Now showing 1 - 1 of 1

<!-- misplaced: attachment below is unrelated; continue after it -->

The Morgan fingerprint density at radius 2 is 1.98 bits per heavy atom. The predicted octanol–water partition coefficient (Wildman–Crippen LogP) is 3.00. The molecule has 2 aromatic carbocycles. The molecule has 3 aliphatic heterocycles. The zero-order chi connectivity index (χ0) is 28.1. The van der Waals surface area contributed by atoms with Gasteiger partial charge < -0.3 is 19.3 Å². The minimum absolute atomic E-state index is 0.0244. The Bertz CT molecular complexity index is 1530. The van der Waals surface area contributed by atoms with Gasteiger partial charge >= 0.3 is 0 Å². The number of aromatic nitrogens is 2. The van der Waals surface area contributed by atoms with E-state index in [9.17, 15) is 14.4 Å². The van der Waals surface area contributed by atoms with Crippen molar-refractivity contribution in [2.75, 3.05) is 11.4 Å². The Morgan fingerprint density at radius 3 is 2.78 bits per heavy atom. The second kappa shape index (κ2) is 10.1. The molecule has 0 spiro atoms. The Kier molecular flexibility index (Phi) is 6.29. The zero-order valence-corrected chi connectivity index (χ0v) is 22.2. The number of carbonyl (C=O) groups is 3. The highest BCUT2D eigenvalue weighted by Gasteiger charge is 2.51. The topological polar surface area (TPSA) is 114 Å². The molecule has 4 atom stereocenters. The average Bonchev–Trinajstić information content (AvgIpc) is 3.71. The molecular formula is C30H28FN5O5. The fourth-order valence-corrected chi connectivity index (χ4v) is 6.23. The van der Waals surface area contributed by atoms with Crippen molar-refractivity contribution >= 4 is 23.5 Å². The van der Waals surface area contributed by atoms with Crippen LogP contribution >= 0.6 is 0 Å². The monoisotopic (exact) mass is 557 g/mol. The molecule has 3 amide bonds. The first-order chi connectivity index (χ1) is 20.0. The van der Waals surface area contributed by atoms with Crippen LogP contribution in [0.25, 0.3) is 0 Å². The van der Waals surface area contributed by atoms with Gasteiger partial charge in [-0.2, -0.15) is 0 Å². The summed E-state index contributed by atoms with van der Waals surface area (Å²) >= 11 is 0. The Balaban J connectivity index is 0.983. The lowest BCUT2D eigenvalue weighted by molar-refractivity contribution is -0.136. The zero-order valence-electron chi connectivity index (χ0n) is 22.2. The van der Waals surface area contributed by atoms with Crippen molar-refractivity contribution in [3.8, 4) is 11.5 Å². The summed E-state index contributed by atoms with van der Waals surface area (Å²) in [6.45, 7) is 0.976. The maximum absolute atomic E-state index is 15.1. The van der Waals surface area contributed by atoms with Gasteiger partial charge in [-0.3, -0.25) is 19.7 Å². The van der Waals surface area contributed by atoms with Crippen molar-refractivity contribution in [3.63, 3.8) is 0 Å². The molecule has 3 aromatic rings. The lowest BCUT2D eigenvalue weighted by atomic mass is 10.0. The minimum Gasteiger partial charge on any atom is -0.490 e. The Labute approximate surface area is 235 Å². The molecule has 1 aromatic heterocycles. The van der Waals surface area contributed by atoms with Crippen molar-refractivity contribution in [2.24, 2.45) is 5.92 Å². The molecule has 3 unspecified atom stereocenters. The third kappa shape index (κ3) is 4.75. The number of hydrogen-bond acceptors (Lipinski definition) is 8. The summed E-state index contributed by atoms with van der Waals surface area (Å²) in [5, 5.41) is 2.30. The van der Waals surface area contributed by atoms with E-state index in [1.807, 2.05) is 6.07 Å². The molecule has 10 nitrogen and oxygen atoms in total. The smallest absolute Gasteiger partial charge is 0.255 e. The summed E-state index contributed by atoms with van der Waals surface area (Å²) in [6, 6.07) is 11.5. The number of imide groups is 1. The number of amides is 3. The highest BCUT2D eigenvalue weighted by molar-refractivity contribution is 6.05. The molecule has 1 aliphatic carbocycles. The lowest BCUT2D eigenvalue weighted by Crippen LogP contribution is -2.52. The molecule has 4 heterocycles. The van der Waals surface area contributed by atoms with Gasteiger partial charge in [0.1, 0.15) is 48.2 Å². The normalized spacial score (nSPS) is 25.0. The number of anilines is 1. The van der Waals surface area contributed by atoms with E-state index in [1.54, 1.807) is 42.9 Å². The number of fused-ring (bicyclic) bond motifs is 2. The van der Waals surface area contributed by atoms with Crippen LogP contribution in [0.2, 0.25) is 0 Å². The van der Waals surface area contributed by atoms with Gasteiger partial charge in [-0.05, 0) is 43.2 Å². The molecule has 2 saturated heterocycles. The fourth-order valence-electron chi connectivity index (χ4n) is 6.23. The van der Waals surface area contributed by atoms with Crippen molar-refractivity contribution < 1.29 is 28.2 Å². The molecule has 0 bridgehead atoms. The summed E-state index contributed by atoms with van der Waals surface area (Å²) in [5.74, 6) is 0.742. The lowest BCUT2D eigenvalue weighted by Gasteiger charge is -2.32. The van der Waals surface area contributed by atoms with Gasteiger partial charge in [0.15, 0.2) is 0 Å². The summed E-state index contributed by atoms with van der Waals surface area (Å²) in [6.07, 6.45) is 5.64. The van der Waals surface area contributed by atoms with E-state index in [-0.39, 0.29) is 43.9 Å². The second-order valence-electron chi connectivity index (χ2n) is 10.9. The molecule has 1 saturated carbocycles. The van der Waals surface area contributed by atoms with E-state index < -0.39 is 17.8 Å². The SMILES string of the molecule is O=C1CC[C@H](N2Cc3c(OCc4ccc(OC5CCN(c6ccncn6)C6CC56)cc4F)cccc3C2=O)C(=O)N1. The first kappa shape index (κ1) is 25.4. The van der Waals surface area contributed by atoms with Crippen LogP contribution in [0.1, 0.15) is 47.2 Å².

ItemThe effect of temperature on the timing of grapevine phenologyCameron, Wendy ( 2021)Climate change and associated temperature increase is having a profound impact on the timing of grapevine phenology. The expectation that this will continue necessitates grape growers to adapt to climate change. Part of adaption will be understanding what cultivars to plant in existing and new vineyard sites, specific knowledge of which is currently lacking. This thesis aimed to increase our knowledge of the phenological response of grape cultivars to temperature, with the longer-term goal of assisting future selection of cultivars. Using historical data from four commercial vineyards in climatically different regions in Victoria, Australia, and using advanced statistical modelling techniques, the study showed that the phenological stages maturity, veraison and flowering had advanced as related to springtime maximum temperature and there are significant differences between cultivars and their rate of advancement. Later ripening cultivars advanced maturity at a greater rate than earlier ripening cultivars at the same vineyard. Yet, the same cultivar at different vineyards, advanced maturity at a greater rate in the cooler vineyard. A significant delay in the timing of maturity was also demonstrated for one cultivar. These findings provide explanations for the observation of time compression of the harvest period and noted that as temperature further increases, vines will move beyond their optimal growth temperature range for growth and show the impact of heat stress with delayed rates of phenological advancement. Comparisons of the rates of advancement for a given phenological stage across different vineyard regions showed that the response of cultivar to temperature was nonlinear and differed according to the vineyard grouping and the temperature. The intervals between the four major phenological stages, budburst, flowering, veraison and maturity were also investigated. It was found that the budburst to flowering interval was more highly correlated to temperature than intervals between other phenological stages and had shortened at a significantly greater rate than the flowering to veraison and veraison to maturity intervals, as related to springtime maximum temperature. The relationship between temperature and budburst to flowering interval was best described by a curve, indicating that as the average daily maximum temperature during this interval increases, the decrease in interval length will slow and plateau. By extension, this also indicates that the observed advancement in maturity timing, as related to springtime maximum temperature, is expected to slow and plateau with future increases in temperature. These results will inform future management decisions as the wine industry responds to the challenges of a changing climate and show that cultivar diversity will be an important tool in these adaptation strategies.